For decades, researchers have built a compelling amount of evidence that the earlier you introduce a child to a second language, the stronger his or her bilingual skills will be. An infant's brain also appears to benefit from early exposure to two languages. Earlier this year, for example, a team at the University of Washington used neuroimaging to show that bilingual 11-month-olds demonstrated stronger activity in areas of the brain associated with problem solving and self-control. So when the regional government in Madrid, Spain, decided to boost bilingual education for infants there, officials asked the UW’s Institute of Learning & Brain Sciences to develop and test a program to teach a second language to young children whose parents speak only one.

Next From the Novelist Junot Díaz? A Picture Book

By his own admission, the novelist Junot Díaz is an agonizingly slow writer and a chronic procrastinator. Over the past two-plus decades, he has published just three books: two short-story collections and his 2007 novel, "The Brief Wondrous Life of Oscar Wao," which won the Pulitzer Prize. He once spent about five years working on a 15-page story. But even by Mr. Díaz's glacial standards, his latest book, "Islandborn," is long overdue — about 20 years past deadline. And it's a mere 48 pages long.  "Islandborn" is a picture book — Mr. Díaz's first work of fiction for young readers. It grew out of a promise that he made to his goddaughters two decades ago, when they asked him to write a book that featured characters like them, Dominican girls living in the Bronx.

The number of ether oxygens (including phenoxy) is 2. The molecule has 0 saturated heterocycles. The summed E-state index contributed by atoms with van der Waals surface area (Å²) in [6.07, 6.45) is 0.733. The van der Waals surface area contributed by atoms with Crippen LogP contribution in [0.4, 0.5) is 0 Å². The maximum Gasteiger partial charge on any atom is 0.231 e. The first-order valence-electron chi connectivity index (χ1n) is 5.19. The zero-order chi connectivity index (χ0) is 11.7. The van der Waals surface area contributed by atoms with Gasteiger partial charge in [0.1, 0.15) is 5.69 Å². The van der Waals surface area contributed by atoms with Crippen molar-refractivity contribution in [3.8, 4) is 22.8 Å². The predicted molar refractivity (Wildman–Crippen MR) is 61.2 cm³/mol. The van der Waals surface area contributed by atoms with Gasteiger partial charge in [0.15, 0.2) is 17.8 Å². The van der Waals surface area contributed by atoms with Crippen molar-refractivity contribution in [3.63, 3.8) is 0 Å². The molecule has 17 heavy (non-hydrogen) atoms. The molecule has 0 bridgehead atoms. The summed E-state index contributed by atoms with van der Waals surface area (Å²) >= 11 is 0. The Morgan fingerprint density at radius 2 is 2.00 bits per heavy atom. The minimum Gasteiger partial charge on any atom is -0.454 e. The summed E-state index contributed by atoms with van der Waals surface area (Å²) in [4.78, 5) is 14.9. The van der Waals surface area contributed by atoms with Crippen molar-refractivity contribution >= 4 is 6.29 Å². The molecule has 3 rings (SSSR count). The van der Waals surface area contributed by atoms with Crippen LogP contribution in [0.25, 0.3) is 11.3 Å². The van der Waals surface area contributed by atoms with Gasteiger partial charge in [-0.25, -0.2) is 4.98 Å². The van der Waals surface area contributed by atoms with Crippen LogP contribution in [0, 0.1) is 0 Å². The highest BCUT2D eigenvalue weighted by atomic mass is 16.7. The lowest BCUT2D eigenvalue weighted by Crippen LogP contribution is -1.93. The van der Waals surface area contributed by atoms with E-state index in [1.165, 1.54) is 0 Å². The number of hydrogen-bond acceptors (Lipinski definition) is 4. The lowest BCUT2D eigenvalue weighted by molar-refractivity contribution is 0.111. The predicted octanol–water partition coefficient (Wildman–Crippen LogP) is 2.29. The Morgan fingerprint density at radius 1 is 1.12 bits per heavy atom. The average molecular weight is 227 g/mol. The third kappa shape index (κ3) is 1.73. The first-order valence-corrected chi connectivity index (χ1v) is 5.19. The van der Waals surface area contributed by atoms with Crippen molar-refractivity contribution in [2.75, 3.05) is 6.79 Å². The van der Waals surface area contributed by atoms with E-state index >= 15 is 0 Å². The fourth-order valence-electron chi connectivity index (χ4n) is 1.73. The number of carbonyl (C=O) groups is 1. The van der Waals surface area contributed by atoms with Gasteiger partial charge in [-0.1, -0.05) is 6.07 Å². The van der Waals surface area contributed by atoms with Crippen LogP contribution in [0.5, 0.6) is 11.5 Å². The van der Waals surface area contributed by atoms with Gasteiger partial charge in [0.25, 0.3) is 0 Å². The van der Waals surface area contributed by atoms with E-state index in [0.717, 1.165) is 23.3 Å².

Raising a Truly Bilingual Child

The steps along the road toward bilingualism can help a child's overall facility with language. And early exposure to more than one language can confer certain advantages, especially in terms of facility with forming the sounds in that language. But parents should not assume that young children's natural language abilities will lead to true grown-up language skills without a good deal of effort. Erika Hoff, a developmental psychologist who is a professor at Florida Atlantic University and the lead author of a 2015 review article on bilingual development, said: "For everybody trying to raise a bilingual child, whatever your background and reason, it’s very important to realize that acquiring a language requires massive exposure to that language."

At First Denied U.S. Entry, Afghan Girls' Robotics Team Shows the World What They Can Do

An all-girls team from Afghanistan finally reached the U.S. to participate in a robotics competition. Their visas were denied twice by American officials until public pushback prompted President Trump to intervene. Special correspondent Kavitha Cardoza talks with some of the girls and Jeffrey Brown discusses how their story plays into wider immigration questions with Alan Gomez of USA Today.

Principals Fought Hard for Their Share of Federal Money. Now It Might Be Taken Away.

Organizations that represent the nation's school principals are blasting a House appropriation bill that eliminates about $2 billion in funds meant to support teachers and school leaders. In a joint statement, the National Association of Elementary School Principals, the National Association of Secondary School Principals and the American Federation of School Administrators, called the House decision to put forth a spending bill that would zero out the funding stream known as Title II, Part A "unconscionable." (Politics K-12 has the full run-down on the House bill.)